Released: 4-Aug-2020 8:55 AM EDT
Mount Sinai Researchers Discover Treatment Option for Rare Genetic Disorder
Mount Sinai Health System

Researchers from the Icahn School of Medicine used a novel genetic sequencing technology to identify the genetic cause of—and a treatment for—a previously unknown severe auto inflammatory syndrome affecting an 18-year-old girl since infancy.

Newswise: Jersey Shore University Medical Center’s Dr. Aikman Recognized as a Quality Improvement Leader
Released: 4-Aug-2020 8:40 AM EDT
Jersey Shore University Medical Center’s Dr. Aikman Recognized as a Quality Improvement Leader
Hackensack Meridian Health

United Hospital Fund (UHF) honored Hackensack Meridian Jersey Shore University Medical Center’s Residency Program Director for Obstetrics & Gynecology Noelle M. Aikman, M.D., FACOG, of Brick, NJ, as a quality improvement leader during its second annual Tribute to Excellence in Health Care event in July.

Newswise: Between shark and ray: The evolutionary advantage of the sea angels
Released: 4-Aug-2020 8:35 AM EDT
Between shark and ray: The evolutionary advantage of the sea angels
University of Vienna

Angel sharks are sharks, but with their peculiarly flat body they rather resemble rays. An international research team led by Faviel A. López-Romero and Jürgen Kriwet of the Institute of Palaeontology has now investigated the origin of this body shape. The results illustrate how these sharks evolved into highly specialised, exclusively bottom-dwelling ambush predators and thus also contribute to a better understanding of their threat from environmental changes.

Newswise: Dolphin Calf Entangled in Fishing Line Only Lived Two Years Following Rescue
Released: 4-Aug-2020 8:30 AM EDT
Dolphin Calf Entangled in Fishing Line Only Lived Two Years Following Rescue
Florida Atlantic University

Researchers examined the outcome of an entangled bottlenose dolphin calf with monofilament fishing line wrapped tightly around its upper jaw. It was successfully disentangled and immediately released it back into its natural habitat. Surviving only two years, results showed long-term severe damage due to this entanglement including emaciation. There are about 1,000 bottlenose dolphins that live in the Indian River Lagoon, which also is a very popular location for recreational fishing.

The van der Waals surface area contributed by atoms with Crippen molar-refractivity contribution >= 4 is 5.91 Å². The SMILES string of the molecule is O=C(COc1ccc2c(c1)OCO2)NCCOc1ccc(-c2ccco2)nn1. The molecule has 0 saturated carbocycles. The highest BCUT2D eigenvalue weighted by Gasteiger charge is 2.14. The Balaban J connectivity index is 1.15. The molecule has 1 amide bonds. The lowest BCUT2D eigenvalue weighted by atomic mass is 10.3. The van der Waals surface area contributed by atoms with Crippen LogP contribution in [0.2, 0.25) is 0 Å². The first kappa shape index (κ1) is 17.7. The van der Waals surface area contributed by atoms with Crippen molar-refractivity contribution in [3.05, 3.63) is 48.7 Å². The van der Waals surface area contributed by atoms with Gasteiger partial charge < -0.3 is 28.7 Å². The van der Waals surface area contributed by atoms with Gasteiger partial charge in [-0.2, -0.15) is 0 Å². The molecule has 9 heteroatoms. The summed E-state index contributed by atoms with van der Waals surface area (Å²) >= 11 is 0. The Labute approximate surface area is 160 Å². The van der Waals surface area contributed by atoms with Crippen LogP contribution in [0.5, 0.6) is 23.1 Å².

Newswise: Seven Hackensack Meridian Health Cancer Treatment Centers Now Offering Innovative Scalp Cooling Treatment to Prevent Hair Loss from Chemotherapy
Released: 4-Aug-2020 8:10 AM EDT
Seven Hackensack Meridian Health Cancer Treatment Centers Now Offering Innovative Scalp Cooling Treatment to Prevent Hair Loss from Chemotherapy
Hackensack Meridian Health

Hair loss during chemotherapy — also called chemotherapy-induced alopecia — is a common side effect that can have a negative emotional and psychological impact, resulting in depression, stress, loss of self-esteem and loss of privacy. Fear of hair loss can also cause some patients to reject chemotherapy treatment. The Paxman Scalp Cooling System can help.

Newswise: Why Is Stroke So Deadly for People of African Descent?
Released: 4-Aug-2020 8:05 AM EDT
Why Is Stroke So Deadly for People of African Descent?
University of Virginia Health System

An international team of scientists has completed the largest analysis of stroke-risk genes ever undertaken in people of African descent.

Released: 4-Aug-2020 7:00 AM EDT
High-fat Diet and Genetics Lead to Anxiety and Depression in Rats
American Physiological Society (APS)

New research in a genetically diverse rat strain finds high-fat diet and genetics together increase anxiety and depression-like behavior in addition to negatively affecting metabolic health. The study is published ahead of print in Physiological Genomics.

Newswise: New Editors-in-Chief Appointed for ISPOR’s Value & Outcomes Spotlight Magazine
Released: 4-Aug-2020 6:30 AM EDT